The main opposition party in the Republic of Congo on Tuesday said it would boycott talks this week with the government over constitutional changes it fears are designed to allow President Denis Sassou Nguesso to serve a third term in the oil-rich central African nation.
Sassou Nguesso called the "national dialogue" this Saturday through Tuesday to discuss reforms. These are expected to include scrapping a two-term limit on presidents — a sensitive issue across Africa, where a number of veteran leaders have triggered protests with plans to extend their time in office.
Sassou Nguesso, a 71-year-old former military commander, has not said publicly whether he plans to seek a third seven-year term next year. He would also currently be barred by a ban on candidates older than 70.
Pascal Tsaty Mabiala, head of the main opposition party, the Pan-African Union for Social Democracy (UPADS), said a coalition of opposition parties was against any changes to the constitution and had declined the invitation to talks.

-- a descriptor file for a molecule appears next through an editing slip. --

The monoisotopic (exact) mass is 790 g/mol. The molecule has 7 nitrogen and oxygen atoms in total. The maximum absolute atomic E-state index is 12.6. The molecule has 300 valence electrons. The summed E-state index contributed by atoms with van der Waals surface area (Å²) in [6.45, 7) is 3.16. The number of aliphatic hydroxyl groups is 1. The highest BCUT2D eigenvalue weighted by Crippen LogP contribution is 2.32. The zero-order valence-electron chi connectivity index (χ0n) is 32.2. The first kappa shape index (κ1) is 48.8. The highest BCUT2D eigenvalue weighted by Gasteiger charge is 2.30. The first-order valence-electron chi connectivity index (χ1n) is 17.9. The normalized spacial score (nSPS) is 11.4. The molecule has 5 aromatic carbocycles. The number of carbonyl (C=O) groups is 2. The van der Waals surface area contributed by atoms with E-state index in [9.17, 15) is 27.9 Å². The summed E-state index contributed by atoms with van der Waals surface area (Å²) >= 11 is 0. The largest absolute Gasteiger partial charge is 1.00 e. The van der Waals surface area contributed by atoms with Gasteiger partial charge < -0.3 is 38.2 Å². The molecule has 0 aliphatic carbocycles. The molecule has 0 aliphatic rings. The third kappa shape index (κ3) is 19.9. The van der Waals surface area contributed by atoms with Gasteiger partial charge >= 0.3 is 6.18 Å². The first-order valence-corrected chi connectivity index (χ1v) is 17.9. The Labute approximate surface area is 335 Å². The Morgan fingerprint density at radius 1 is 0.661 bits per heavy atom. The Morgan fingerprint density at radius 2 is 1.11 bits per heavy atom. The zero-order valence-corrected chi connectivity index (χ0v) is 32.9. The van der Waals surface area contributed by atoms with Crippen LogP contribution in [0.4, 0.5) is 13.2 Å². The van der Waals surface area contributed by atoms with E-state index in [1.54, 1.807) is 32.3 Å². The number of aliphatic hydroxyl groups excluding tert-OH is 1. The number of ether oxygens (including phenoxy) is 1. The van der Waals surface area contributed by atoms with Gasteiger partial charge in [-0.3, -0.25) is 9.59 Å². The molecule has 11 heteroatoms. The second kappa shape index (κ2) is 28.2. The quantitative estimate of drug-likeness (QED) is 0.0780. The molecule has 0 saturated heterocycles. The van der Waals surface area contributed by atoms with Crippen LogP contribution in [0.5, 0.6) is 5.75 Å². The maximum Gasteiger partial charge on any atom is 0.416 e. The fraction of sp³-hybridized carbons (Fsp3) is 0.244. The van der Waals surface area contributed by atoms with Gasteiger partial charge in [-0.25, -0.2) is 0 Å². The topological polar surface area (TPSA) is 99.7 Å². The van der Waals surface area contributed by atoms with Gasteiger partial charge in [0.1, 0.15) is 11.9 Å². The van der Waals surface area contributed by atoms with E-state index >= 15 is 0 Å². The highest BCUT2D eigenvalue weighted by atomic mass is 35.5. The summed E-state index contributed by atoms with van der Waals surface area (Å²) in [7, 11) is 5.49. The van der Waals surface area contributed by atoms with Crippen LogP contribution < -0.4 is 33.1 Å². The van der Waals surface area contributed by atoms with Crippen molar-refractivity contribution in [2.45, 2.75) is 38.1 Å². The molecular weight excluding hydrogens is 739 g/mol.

"We will open talks only if the president says clearly and loudly that he is not a candidate for re-election in 2016 and will respect the term limits in the constitution," Tsaty Mabiala told Reuters by telephone.
The opposition leader also said he had been prevented by police on Monday from boarding a flight to France and informed that he was forbidden from leaving the country.
A government spokesman was not immediately available for comment.
About 400 representatives of political groups, trade unions, ex-combatants, and traditional and religious authorities have been invited to take part in the talks, but the absence of FROCAD would be a blow to efforts to forge a national consensus.
Sassou Nguesso ruled the former French colony from 1979 to 1992, and took power again in 1997 at the end of a civil war before winning disputed polls in 2002 and 2009.
Congo is on track to leapfrog Equatorial Guinea to become sub-Saharan Africa's third-largest crude producer by 2017. Half of its 4.5 million population lives in poverty, according to the World Bank.